plenty of soundness holes left in the unspoken specification. It will
eventually provide a reasonable level of certainty that you aren't
going to hit one of these issues just writing code, but it's not even
there yet.

It seems to me that (as usual with languages like Rust) it's simply a mildly
arduous task of maintaining a parallel libstd implementation to be used for
sandboxing, which either lacks implementations for dangerous functionality,
or has them replaced with special versions that perform correct permissions
checking. That, coupled with forbidding unsafe blocks in submitted code,
should solve the problem.

You'll need to start with an implementation of `rustc` and `LLVM` free
of known exploitable issues. Once the known issues are all fixed, then
you can start worrying about *really* securing them against an
attacker who only needs to find a bug on one line of code in one
poorly maintained LLVM pass. Even compiling untrusted code with LLVM
without running it is a very scary prospect.

I could be completely wrong. (Is there some black magic I don't know?)

Yes, you're completely wrong. This kind of thinking is dangerous and
how we ended up in the mess where everyone is using ridiculously
complex and totally insecure web browsers to run untrusted code
without building a very simple trusted sandbox around it. Many known
exploits been discovered every year, and countless ones kept private
by entities like nation states and organized crime.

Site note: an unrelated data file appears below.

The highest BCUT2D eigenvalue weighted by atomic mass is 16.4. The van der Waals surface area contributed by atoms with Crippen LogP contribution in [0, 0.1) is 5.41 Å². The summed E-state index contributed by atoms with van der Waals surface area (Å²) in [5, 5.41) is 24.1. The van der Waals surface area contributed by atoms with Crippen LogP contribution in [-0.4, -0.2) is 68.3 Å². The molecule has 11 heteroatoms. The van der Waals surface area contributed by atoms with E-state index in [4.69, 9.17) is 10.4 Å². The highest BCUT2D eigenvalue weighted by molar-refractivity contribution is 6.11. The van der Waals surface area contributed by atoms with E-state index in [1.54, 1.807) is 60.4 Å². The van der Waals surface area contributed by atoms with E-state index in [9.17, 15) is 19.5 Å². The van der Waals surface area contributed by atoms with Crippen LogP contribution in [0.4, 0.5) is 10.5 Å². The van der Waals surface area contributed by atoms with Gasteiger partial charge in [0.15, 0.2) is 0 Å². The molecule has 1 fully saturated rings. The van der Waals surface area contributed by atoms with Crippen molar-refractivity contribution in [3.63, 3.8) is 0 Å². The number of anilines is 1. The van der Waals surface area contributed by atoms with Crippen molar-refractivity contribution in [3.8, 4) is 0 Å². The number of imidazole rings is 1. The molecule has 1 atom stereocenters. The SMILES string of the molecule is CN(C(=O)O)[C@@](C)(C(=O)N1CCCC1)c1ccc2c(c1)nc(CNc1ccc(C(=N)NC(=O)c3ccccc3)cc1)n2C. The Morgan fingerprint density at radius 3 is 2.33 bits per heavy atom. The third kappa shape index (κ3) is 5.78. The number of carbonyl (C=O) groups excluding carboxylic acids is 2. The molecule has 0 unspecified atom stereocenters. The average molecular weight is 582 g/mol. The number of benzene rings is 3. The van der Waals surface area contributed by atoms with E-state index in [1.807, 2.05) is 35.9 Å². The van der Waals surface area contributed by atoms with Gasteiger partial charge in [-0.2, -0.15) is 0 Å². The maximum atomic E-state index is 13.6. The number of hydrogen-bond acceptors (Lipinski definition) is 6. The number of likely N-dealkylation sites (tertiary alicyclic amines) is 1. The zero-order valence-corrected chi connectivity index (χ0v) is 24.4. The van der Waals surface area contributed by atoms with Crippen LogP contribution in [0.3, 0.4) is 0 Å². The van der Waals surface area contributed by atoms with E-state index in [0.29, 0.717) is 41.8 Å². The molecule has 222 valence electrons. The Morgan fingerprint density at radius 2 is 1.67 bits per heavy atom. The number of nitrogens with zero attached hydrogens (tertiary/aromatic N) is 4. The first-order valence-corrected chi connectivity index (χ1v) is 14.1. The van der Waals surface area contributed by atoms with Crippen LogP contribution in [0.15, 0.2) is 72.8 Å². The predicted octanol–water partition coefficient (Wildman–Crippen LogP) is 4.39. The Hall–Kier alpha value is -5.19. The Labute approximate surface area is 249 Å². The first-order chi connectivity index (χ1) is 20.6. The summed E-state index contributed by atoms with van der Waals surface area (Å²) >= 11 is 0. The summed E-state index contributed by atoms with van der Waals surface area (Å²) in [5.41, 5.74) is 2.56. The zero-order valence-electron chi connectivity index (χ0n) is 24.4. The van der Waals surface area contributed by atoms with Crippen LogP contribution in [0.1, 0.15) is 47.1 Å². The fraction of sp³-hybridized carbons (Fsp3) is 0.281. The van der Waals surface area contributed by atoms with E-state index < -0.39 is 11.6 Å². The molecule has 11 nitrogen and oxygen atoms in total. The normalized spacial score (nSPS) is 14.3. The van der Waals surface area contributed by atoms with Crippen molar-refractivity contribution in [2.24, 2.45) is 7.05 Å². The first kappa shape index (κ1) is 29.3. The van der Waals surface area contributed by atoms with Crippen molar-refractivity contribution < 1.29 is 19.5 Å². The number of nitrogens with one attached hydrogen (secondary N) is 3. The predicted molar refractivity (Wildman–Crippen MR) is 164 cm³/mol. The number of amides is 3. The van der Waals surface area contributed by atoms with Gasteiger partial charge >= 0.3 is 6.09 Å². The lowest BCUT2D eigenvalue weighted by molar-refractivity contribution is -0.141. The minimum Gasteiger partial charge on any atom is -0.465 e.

The language isn't yet secure and the implementation is unlikely to
ever be very secure. LLVM is certainly full of many known exploitable
bugs and many more unknown ones. There are many known issues in
`rustc` and the language too.

I don't see much of a point in avoiding a process anyway. On Linux, it
close to no overhead over a thread. Giving up shared memory is an
obvious first step, and the process can be restricted to making
`read`, `write` and `exit` system calls.

The `chromium` sandbox isn't incredibly secure but it's not insane
enough to even render from the same process as where it's compiling
JavaScript. Intel open-source Linux driver is reaching the point where
an untrusted process can be allowed to use it, but it's not there yet
and any other video driver on any of the major operating systems is a
joke.

You're not going to get very far if you're not willing to start from
process isolation, and then build real security on top of it. Anyway,
the world doesn't need another Java applet.


Rust-dev mailing list
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https://mail.mozilla.org/listinfo/rust-dev

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Re: sandboxing Rust?

Daniel Micay
On Sun, Jan 19, 2014 at 3:34 AM, Patrick Walton <[hidden email]> wrote:
>
> Emscripten/OdinMonkey and PNaCl have demonstrated that effectively hardening
> LLVM is possible for untrusted code. (Of course, there is a performance
> penalty for this.)

PNaCl is primarily a low-level sandboxing technology though. The
frontend languages/libraries, analysis/optimization passes, etc. do
not have to be correct. The scope of what they have to verify has been
drastically cut down to what is essentially a CPU architecture. I
think it's unlikely that the core implementation itself will have many
(if any) vulnerabilities. Once you throw in *all* of the Pepper API,
it's communicating with a huge codebase and loses the strong level of
security.